Inside the brain of a crayfish

Sep 01, 2007

Voyage to the bottom of the sea, or simply look along the bottom of a clear stream and you may spy lobsters or crayfish waving their antennae. Look closer, and you will see them feeling around with their legs and flicking their antennules – the small, paired sets of miniature feelers at the top of their heads between the long antennae. Both are used for sensing the environment.

The long antennae are used for getting a physical feel of an area, such as the contours of a crevice. The smaller antennules are there to both help the creature smell for food or mates or dangerous predators and also to sense motion in the water that also could indicate the presence of food, a fling or danger. The legs also have receptors that detect chemical signatures, preferably those emanating from a nice hunk of dead fish.

“They constantly flick their antennules,” says DeForest Mellon, a University of Virginia biology professor, as he watches a Southern swamp crayfish in a bucket doing just that. “It is doing two things that are processed simultaneously in the brain as he flicks: smelling the water, and also sensing motion in the water, which can indicate the presence of food or other things of interest. “I’m interested in understanding how these senses are combined and interpreted in the brain of these animals. My question is, how does the brain detect, integrate and use co-joined but dissimilar sensory inputs?” It’s much like humans tasting food by a combination of senses that detect taste, aroma, texture and how good that dish of pasta looks. It’s a complex process of brain processing that serves us well in a world of smells, textures, flavors and visual stimuli. It’s not much different with crustaceans, though their brains are much simpler, which makes them a great study model, Mellon says.

Mellon, and other neurophysiology researchers commonly use crustaceans to try to gain basic understanding of the nervous systems of creatures in general, and, wherever possible, for extrapolating what they find to a basic understanding of the much more complex human brain. All animals, from single-celled amoebas to humans, use similar cellular processes to interpret their olfactory environment.

“Due to the large-sized nerve cells of invertebrates, we can conveniently and practically examine these systems that are largely the same among all creatures,” Mellon says. “And antennule flicking can serve as a practical model that helps us understand how two or more senses work together in the brain.” Mellon has been investigating sensory systems for half a century, since his grad school days at Johns Hopkins University. He’s still learning. “We can say we know that animals use their senses to make maps of their environment that direct their behaviors,” he says.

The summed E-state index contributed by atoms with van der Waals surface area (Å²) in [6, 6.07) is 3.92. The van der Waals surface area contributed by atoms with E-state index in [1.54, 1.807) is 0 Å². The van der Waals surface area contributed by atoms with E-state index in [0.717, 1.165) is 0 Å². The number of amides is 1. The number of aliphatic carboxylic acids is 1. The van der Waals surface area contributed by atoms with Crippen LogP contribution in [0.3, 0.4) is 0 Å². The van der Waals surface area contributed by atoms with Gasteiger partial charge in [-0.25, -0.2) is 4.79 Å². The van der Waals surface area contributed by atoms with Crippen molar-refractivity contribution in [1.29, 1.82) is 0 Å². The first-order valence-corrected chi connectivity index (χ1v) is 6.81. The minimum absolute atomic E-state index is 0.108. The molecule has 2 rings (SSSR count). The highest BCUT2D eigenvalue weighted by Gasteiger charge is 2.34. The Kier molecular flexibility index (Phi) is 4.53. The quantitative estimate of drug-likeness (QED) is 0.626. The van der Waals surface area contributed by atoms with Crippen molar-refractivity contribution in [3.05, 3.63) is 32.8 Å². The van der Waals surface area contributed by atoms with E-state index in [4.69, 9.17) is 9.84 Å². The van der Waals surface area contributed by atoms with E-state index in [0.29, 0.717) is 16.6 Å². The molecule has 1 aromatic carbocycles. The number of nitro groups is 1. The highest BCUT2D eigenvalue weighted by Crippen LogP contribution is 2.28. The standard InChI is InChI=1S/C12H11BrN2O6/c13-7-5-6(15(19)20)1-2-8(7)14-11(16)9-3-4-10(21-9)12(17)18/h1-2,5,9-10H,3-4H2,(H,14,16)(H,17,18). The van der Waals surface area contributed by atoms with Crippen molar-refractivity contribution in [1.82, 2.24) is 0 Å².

Recently Mellon perused the research in the field – his own and that of many other scientists – of the past 45 years or so and has published a review of the literature in the August 2007 issue of The Biological Bulletin. What he’s found is that there is still a lot not understood. “It’s fertile ground for ongoing research,” he said. “The size of an area of the brain devoted to a particular sense gives us a good idea of how an animal perceives the world. It provides insight as to how the world is interpreted by that animal.”

About 40 percent of a crustacean’s brain is devoted to the sense of smell. “This shows how important detecting odors is to the animal,” Mellon says. Crayfish and lobsters are generally solitary creatures, inhabiting an aquatic environment that is often dark, and they need that highly acute sense of smell. Humans, by contrast, have a very small portion of the brain devoted to interpreting smells, less than one percent by volume. But about 30 percent of the human brain is concerned with visual processing, interpreting images from the eye, Mellon says. As social animals, humans rely heavily on sight and color for identifying food, as well as friends and foe.

“I have always been fascinated by the diversity of animal types and their equally diverse behaviors,” Mellon says. “Both are genetically based. And through often very subtle adoption of genetic variations in different animals, evolution has arrived at different solutions to common survival problems. This behavioral diversity and the variants in nervous system organization account for why I remain fascinated with biology.”

Source: University of Virginia

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